Secondly, if you haven't already, I urge you to read the book, "Without Regret ", about amputee dogs.  It has many photos in it which were very helpful to me when I read it.  You'll find that I have Luna's story posted on this site in another location under the title, "Without Regret " which is what I can say I feel about what we did for Luna.   Although the photos prepare you a bit for seeing your dog after the surgery, I would suggest trying to focus on the dog's face and eyes afterwards and not staring at the surgical site too much, as it is a "shock" the first time you see it, at least it was for me, and I tried to prepare myself in a number of ways.  Some vets, I have heard, cover this area for the first "presentaiton" to the petowner, but I don't know if that is just for front leg amputation or rear leg also.  In Luna's case, there was nothing covering the surgical area and it was very "raw" looking with lots of staples.  I was not allowed to see her for several days afterwards and they gave her an epidural in the spine to manage the pain and then switched to shots and then switched to oral medication for the pain management .  Winston sounds like a trooper and with your love and help, he can make it through this situation.  As far as pain management , I believe in keeping the patient (human or pet) medicated prior to the need for it, in other words, don't let the dog get into a situation of being in a lot of pain and then give the pill, give it as often as it is allowed at first, if it seems that the dog might need it, just to make sure that the dog is comfortable.  This is my own personal philosophy, so you will have to play this by your own rules.  When in doubt, call the vet and ask about what you should do.  I am not saying to give meds more often than prescribed, but to be alert to the signs of the dog being in pain.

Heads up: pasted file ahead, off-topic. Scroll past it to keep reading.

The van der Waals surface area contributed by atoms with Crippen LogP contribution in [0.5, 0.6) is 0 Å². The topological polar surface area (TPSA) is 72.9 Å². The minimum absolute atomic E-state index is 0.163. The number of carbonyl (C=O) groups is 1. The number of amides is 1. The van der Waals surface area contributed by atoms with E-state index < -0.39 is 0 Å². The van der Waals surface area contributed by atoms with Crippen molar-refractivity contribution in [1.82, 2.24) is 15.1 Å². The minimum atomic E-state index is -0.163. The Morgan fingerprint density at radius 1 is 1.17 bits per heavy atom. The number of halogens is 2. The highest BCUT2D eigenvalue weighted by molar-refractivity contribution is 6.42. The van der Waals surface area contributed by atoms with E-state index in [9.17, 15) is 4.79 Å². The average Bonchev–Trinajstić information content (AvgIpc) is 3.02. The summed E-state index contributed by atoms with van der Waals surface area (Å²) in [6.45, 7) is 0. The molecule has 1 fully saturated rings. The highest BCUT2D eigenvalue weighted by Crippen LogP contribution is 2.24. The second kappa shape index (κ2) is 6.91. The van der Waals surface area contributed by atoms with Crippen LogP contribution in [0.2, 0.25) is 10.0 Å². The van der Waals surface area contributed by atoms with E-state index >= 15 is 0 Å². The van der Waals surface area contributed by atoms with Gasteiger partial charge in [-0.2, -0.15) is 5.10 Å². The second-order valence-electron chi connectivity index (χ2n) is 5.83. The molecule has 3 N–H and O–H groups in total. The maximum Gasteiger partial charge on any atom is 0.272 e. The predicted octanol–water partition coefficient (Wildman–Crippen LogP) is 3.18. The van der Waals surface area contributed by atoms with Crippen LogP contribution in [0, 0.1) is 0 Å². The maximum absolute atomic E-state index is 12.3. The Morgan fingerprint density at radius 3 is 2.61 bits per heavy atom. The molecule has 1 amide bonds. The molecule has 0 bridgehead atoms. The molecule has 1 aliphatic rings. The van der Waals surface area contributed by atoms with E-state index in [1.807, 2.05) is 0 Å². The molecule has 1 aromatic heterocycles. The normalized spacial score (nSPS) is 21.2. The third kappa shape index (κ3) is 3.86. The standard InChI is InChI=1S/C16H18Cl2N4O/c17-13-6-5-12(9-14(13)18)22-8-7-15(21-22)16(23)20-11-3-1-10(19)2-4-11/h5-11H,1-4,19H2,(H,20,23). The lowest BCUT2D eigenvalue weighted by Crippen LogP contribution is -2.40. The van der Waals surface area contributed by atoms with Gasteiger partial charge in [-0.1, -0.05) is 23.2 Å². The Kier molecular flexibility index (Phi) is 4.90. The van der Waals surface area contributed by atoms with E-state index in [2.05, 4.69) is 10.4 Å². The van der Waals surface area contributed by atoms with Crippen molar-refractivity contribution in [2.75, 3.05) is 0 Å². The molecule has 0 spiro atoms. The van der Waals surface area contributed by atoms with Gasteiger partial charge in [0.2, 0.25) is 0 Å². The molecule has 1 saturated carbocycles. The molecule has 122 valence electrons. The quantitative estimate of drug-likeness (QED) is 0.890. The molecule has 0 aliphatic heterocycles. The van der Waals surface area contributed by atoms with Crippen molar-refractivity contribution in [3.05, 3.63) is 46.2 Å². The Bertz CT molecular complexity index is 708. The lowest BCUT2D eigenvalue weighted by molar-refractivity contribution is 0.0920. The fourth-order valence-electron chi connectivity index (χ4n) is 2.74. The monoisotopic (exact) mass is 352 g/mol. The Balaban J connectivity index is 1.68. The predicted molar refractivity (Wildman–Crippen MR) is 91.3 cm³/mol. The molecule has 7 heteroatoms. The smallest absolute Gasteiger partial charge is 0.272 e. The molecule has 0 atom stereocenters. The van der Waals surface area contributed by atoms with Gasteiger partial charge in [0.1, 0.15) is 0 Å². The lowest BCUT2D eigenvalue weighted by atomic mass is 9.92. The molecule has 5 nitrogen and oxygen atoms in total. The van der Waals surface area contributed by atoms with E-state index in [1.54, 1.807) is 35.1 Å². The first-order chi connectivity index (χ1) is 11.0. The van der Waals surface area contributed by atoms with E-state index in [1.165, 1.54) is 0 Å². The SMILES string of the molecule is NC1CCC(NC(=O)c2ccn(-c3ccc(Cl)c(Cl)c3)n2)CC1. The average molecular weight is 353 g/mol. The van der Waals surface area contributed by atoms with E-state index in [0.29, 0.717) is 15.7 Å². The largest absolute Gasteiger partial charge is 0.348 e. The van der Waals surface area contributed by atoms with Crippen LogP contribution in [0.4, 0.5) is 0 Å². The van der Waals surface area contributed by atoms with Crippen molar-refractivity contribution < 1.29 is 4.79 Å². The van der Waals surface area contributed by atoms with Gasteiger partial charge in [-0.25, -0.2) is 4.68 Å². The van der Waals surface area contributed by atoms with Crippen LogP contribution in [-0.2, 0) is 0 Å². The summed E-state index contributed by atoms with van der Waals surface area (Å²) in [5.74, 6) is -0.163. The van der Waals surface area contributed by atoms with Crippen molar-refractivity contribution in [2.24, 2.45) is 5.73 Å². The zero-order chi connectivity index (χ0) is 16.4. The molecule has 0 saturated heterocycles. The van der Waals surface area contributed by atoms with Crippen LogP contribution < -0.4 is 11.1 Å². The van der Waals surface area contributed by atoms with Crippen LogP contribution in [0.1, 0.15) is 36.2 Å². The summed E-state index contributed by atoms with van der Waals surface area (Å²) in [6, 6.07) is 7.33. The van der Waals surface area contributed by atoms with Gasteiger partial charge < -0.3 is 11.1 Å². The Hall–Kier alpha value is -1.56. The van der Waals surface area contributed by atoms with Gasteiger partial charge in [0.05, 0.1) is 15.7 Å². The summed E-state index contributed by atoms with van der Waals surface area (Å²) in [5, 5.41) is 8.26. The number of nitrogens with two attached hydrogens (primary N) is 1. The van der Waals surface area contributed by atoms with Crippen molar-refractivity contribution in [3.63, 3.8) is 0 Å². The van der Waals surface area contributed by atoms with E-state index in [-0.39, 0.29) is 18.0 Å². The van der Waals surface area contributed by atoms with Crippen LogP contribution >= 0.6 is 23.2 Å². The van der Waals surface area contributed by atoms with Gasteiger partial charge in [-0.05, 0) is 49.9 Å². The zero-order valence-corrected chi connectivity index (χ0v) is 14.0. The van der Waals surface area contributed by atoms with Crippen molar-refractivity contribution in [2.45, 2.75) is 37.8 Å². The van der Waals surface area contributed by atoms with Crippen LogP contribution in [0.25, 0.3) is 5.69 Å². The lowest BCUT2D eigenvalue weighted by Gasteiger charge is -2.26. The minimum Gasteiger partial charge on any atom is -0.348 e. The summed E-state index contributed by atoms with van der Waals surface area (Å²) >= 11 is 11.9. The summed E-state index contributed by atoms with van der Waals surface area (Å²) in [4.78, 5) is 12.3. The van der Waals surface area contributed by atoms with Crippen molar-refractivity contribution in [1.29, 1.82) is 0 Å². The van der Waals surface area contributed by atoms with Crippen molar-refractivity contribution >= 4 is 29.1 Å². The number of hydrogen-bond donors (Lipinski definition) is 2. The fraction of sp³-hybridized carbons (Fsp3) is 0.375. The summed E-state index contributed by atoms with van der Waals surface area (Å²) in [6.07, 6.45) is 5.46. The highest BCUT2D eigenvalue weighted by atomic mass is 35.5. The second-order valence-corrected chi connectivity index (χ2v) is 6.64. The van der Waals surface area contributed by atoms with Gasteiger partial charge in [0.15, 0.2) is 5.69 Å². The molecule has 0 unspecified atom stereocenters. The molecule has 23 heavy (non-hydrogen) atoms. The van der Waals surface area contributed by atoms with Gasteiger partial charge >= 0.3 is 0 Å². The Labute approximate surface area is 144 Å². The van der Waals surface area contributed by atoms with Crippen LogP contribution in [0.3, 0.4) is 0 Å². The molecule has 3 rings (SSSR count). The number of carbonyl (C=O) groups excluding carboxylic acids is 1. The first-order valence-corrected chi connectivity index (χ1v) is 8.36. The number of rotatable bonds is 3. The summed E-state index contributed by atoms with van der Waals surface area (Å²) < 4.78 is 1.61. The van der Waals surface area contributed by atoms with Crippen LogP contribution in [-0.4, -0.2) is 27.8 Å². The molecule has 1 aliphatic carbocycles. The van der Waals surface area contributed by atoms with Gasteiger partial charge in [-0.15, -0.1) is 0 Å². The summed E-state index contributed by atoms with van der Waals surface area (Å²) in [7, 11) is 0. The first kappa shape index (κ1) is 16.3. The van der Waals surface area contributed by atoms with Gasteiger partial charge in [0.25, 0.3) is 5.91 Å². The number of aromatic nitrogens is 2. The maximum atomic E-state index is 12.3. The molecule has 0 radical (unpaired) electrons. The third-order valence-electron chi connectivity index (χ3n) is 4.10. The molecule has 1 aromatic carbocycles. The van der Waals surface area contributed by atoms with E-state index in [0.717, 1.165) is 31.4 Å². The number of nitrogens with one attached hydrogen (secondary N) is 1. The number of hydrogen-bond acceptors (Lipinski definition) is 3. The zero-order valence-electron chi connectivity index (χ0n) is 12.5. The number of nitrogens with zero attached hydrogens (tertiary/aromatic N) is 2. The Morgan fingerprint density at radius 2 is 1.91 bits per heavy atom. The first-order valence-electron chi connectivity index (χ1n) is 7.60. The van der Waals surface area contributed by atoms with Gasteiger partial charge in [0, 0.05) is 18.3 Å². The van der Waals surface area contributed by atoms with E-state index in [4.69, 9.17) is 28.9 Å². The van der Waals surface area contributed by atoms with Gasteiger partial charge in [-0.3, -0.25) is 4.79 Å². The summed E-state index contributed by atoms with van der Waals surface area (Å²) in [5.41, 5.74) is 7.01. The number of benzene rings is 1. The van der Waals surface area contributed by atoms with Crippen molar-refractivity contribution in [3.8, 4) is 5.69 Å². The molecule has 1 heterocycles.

I must emphasize to you that having help with him will be very important, especially since you are 5 months pregnant.  You shouldn't be doing heavy lifting, etc. so find someone who can help you out.   

I would advise not to try to get your dog "back to normal" too fast.  Seeing your dog doing things that he has always done, will certainly be a comfort, but don't "force" that behavior.  Let's face it, the operation is a big one, and your dog will need some time to adjust, but you will be amazed how quickly Winston will adjust.  Try to be calm in your dealings Winston, and understand that he will be drugged to a degree and may act a bit differently for  a while as he is recovering, especially during that first week. 

We did use a "tummy sling" as I called it, under her tummy, which helped her to walk around the first few weeks.  I was very cautious about walking her and worried I was going to accidentally hurt her by walking her, but she was doing just fine.  Once I got my confidence up about walking her with the sling, I was just fine, and then I could walk her and give her support by pulling up on the sling, and after a few days, we were walking along with the sling in place, but dangling a bit and letting her put more and more balance and weight on her three legs each day.